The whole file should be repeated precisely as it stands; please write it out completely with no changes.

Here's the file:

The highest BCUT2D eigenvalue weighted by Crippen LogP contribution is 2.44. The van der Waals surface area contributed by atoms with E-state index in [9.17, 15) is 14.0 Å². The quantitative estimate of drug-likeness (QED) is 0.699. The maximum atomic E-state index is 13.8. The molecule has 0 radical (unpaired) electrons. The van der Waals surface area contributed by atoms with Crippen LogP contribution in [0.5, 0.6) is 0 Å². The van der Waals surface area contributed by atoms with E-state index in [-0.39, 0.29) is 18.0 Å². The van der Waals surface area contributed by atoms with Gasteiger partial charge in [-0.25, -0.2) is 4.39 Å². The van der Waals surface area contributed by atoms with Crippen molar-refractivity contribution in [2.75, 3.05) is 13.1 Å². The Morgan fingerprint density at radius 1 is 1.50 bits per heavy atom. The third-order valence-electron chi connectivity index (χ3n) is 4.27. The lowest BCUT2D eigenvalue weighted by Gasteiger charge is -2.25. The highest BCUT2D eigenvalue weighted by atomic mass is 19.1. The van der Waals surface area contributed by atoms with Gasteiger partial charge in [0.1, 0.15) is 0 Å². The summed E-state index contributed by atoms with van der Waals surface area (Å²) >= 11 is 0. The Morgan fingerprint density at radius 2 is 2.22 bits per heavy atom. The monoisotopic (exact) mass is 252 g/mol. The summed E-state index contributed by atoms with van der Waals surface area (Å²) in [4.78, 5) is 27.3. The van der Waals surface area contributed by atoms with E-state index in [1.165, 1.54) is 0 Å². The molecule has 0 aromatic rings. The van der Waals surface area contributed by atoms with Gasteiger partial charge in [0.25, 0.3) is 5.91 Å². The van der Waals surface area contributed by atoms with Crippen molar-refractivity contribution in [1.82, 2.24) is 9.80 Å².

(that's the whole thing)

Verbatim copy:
The highest BCUT2D eigenvalue weighted by Crippen LogP contribution is 2.44. The van der Waals surface area contributed by atoms with E-state index in [9.17, 15) is 14.0 Å². The quantitative estimate of drug-likeness (QED) is 0.699. The maximum atomic E-state index is 13.8. The molecule has 0 radical (unpaired) electrons. The van der Waals surface area contributed by atoms with Crippen LogP contribution in [0.5, 0.6) is 0 Å². The van der Waals surface area contributed by atoms with E-state index in [-0.39, 0.29) is 18.0 Å². The van der Waals surface area contributed by atoms with Gasteiger partial charge in [-0.25, -0.2) is 4.39 Å². The van der Waals surface area contributed by atoms with Crippen molar-refractivity contribution in [2.75, 3.05) is 13.1 Å². The Morgan fingerprint density at radius 1 is 1.50 bits per heavy atom. The third-order valence-electron chi connectivity index (χ3n) is 4.27. The lowest BCUT2D eigenvalue weighted by Gasteiger charge is -2.25. The highest BCUT2D eigenvalue weighted by atomic mass is 19.1. The van der Waals surface area contributed by atoms with Gasteiger partial charge in [0.1, 0.15) is 0 Å². The summed E-state index contributed by atoms with van der Waals surface area (Å²) >= 11 is 0. The Morgan fingerprint density at radius 2 is 2.22 bits per heavy atom. The monoisotopic (exact) mass is 252 g/mol. The summed E-state index contributed by atoms with van der Waals surface area (Å²) in [4.78, 5) is 27.3. The van der Waals surface area contributed by atoms with E-state index in [1.165, 1.54) is 0 Å². The molecule has 0 aromatic rings. The van der Waals surface area contributed by atoms with Gasteiger partial charge in [0.25, 0.3) is 5.91 Å². The van der Waals surface area contributed by atoms with Crippen molar-refractivity contribution in [1.82, 2.24) is 9.80 Å².